I disagree on this, because when you take into consideration that the I-10 segment west of the 10/20 split had to be built only once, you're saving mileage. 

as the traffic quantity isn't anywhere near so heavy as to need more than four lanes, you may as well bring 20 into 10.  it adds actual miles per user, but saved a lot of miles to be built.
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Re: I-69 in TX
« Reply #119 on: March 21, 2012, 11:05:00 AM »

I think a lot of freeways would have been built differently with more foresight.  I would have sent I-20 west from Fort Worth, north of Midland/Odessa straight west to El Paso, to avoid all that extra mileage.
This would have added at least 60 miles of Interstate, with two parallel routes into El Paso from the east (like the two parallel routes of I-69). All to save at most about 25 miles of driving.
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Re: I-69 in TX
« Reply #120 on: April 07, 2012, 08:23:43 PM »

I think a lot of freeways would have been built differently with more foresight.  I would have sent I-20 west from Fort Worth, north of Midland/Odessa straight west to El Paso, to avoid all that extra mileage.
This would have added at least 60 miles of Interstate, with two parallel routes into El Paso from the east (like the two parallel routes of I-69). All to save at most about 25 miles of driving.

Which, at 80 MPH, is only about 19 minutes, assuming I did the math correctly.
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Re: I-69 in TX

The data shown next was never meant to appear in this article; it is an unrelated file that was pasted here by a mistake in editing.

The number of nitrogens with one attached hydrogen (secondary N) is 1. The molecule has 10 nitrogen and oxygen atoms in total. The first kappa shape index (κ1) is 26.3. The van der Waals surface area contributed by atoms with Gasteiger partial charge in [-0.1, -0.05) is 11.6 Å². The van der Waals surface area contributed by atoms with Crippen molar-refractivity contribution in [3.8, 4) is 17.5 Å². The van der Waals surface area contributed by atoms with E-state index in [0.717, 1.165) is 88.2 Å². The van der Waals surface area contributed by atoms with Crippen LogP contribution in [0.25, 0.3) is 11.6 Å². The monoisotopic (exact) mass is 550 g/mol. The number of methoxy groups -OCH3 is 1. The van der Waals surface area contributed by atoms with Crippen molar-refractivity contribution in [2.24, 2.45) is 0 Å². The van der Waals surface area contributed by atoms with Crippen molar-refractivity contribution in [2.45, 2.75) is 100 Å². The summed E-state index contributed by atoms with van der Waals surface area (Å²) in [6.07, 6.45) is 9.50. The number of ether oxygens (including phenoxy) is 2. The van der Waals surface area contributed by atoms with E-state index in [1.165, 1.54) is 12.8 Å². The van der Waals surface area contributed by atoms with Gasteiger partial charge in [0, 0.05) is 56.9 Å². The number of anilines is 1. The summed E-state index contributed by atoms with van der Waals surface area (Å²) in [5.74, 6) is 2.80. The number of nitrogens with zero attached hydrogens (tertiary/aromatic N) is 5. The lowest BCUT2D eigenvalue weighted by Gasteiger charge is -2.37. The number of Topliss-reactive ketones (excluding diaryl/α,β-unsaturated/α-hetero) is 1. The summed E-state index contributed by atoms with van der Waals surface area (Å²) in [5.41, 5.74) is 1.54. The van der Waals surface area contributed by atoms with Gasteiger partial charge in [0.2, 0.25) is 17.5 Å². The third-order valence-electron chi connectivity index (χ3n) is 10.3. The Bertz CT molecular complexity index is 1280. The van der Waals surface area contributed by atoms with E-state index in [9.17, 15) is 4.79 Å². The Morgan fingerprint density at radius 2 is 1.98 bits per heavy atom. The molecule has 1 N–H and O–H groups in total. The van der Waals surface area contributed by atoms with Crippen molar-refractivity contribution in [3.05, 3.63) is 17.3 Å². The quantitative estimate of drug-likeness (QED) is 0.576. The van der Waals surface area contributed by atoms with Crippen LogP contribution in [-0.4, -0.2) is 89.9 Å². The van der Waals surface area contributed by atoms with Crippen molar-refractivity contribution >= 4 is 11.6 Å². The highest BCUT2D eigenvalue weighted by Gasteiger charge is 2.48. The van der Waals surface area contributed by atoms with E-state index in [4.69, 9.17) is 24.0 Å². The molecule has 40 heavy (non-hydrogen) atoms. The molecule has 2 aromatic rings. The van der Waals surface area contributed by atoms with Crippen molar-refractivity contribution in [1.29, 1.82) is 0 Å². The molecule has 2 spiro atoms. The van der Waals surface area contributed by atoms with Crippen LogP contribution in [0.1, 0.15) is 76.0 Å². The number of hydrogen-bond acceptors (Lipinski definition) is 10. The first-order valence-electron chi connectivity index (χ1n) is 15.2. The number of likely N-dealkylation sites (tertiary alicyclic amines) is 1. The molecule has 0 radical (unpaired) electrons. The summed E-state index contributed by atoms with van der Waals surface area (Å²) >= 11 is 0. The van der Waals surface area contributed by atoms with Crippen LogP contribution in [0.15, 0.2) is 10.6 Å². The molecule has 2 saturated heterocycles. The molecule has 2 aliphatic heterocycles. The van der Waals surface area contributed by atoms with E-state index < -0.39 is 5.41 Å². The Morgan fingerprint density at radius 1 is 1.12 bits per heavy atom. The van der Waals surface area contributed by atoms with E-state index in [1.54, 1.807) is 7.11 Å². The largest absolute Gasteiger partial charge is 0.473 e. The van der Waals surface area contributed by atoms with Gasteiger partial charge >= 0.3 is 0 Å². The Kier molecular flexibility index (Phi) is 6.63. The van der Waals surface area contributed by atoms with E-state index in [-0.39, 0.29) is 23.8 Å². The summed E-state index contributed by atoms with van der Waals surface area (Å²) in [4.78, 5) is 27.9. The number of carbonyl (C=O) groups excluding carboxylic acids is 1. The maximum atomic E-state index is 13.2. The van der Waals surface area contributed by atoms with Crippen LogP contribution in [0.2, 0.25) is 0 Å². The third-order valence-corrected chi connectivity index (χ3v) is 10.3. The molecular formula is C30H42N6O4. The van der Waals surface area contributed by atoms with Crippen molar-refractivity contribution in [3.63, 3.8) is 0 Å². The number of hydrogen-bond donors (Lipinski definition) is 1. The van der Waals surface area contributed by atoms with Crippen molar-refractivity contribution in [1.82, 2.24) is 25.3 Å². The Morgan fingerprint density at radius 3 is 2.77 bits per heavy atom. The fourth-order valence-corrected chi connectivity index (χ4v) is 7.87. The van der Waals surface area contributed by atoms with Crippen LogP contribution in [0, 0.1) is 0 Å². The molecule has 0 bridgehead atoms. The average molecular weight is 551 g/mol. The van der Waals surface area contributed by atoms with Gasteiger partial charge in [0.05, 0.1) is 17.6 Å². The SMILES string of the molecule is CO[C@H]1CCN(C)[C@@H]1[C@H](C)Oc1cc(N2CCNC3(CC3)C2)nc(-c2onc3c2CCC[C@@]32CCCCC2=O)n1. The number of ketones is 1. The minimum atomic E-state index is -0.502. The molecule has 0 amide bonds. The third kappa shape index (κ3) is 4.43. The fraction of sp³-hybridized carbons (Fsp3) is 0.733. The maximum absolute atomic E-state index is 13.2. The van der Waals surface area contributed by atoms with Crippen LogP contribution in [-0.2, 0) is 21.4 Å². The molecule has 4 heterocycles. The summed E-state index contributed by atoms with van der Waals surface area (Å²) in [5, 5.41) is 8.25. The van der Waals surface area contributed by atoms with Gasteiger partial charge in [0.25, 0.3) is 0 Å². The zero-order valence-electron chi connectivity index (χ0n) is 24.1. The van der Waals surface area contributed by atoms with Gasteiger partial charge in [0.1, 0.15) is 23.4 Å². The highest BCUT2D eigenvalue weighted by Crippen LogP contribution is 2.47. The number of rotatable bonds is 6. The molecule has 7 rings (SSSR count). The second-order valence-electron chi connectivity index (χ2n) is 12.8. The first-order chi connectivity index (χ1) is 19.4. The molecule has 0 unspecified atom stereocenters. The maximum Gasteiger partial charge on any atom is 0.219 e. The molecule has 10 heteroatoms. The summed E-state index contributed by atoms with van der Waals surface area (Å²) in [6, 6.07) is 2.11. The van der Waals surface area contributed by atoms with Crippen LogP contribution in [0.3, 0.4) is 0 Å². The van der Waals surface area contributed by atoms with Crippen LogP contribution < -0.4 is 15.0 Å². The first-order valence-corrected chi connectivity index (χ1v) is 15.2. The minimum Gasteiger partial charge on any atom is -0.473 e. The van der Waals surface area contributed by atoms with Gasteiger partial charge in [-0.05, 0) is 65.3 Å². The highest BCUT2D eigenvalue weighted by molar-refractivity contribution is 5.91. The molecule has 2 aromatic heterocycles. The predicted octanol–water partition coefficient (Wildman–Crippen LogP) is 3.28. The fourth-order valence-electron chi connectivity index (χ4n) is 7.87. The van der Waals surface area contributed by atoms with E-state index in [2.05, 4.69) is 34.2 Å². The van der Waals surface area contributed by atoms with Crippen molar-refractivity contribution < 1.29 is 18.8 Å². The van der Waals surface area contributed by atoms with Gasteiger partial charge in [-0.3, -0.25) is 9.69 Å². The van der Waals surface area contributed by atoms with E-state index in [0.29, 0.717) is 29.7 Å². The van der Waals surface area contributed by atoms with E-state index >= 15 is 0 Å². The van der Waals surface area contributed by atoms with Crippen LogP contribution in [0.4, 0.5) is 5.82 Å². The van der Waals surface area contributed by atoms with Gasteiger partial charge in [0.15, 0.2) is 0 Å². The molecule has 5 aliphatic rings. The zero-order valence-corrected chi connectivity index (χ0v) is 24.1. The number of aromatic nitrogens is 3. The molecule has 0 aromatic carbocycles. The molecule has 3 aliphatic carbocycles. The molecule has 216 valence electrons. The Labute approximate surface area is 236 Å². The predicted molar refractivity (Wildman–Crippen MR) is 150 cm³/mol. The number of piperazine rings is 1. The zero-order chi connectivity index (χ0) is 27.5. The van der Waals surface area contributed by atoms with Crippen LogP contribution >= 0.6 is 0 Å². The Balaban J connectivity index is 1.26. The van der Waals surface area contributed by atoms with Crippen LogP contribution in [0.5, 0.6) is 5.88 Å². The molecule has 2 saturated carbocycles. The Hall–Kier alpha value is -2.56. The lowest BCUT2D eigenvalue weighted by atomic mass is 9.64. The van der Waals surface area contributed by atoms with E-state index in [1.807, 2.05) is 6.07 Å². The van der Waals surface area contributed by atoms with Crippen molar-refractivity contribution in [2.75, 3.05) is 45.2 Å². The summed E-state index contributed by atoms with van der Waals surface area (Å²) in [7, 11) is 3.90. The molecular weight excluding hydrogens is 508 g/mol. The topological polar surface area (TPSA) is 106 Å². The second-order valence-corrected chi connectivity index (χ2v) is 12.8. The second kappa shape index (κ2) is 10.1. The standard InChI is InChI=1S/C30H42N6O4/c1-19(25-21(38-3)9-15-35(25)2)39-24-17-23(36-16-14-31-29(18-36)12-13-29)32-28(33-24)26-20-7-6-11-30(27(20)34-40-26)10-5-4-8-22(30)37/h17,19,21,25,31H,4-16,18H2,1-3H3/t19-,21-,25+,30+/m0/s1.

« Reply #121 on: April 07, 2012, 09:46:01 PM »


I think a lot of freeways would have been built differently with more foresight.  I would have sent I-20 west from Fort Worth, north of Midland/Odessa straight west to El Paso, to avoid all that extra mileage.

I disagree on this, because when you take into consideration that the I-10 segment west of the 10/20 split had to be built only once, you're saving mileage. 

as the traffic quantity isn't anywhere near so heavy as to need more than four lanes, you may as well bring 20 into 10.  it adds actual miles per user, but saved a lot of miles to be built.
I-20 meeting I-10 in West Texas makes a lot more sense than paralleling it all the way to El Paso. At least there's a fork in the road that gives you a choice of a nonstop trip to Dallas or San Antonio.
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Re: I-69 in TX
« Reply #122 on: April 07, 2012, 09:54:37 PM »

as the traffic quantity isn't anywhere near so heavy as to need more than four lanes, you may as well bring 20 into 10.  it adds actual miles per user, but saved a lot of miles to be built.

Good luck getting up to 80 on the stretch west of the I-10/20 merge.  Sometimes it can be done, but all too often slow trucks passing slower trucks will tie up the passing lane.  Like with I-5 through California's Central Valley, an extra lane in each direction would help.  But a parallel freeway would be overdoing it.
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Re: I-69 in TX
« Reply #123 on: April 14, 2012, 07:32:23 AM »

Minor little update type thing I thought was cool (to me at least).  I recently recieved the official state map from TXDot and it has the short section of IH 69 near Corpus Christi marked.  Hopefully soon we will see some new signage here in Houston.
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Re: I-69 in TX
« Reply #124 on: May 08, 2012, 12:41:17 PM »

Minor little update type thing I thought was cool (to me at least).  I recently recieved the official state map from TXDot and it has the short section of IH 69 near Corpus Christi marked.  Hopefully soon we will see some new signage here in Houston.
AASHTO SCOH's Special Committee on US Route Numbering (USRN) has posted its agenda for its Spring Meeting next week online at: http://www.transportation.org/sites/route/docs/Agenda%20USRN%20SM2012%20May%2018.pdf Page 14 includes an application from TxDOT for signing I-69 along 35 miles of US 59 from I-610 north to just north of the Liberty County line. (The proposal document links are not active as of yet). There are also applications involving US 377.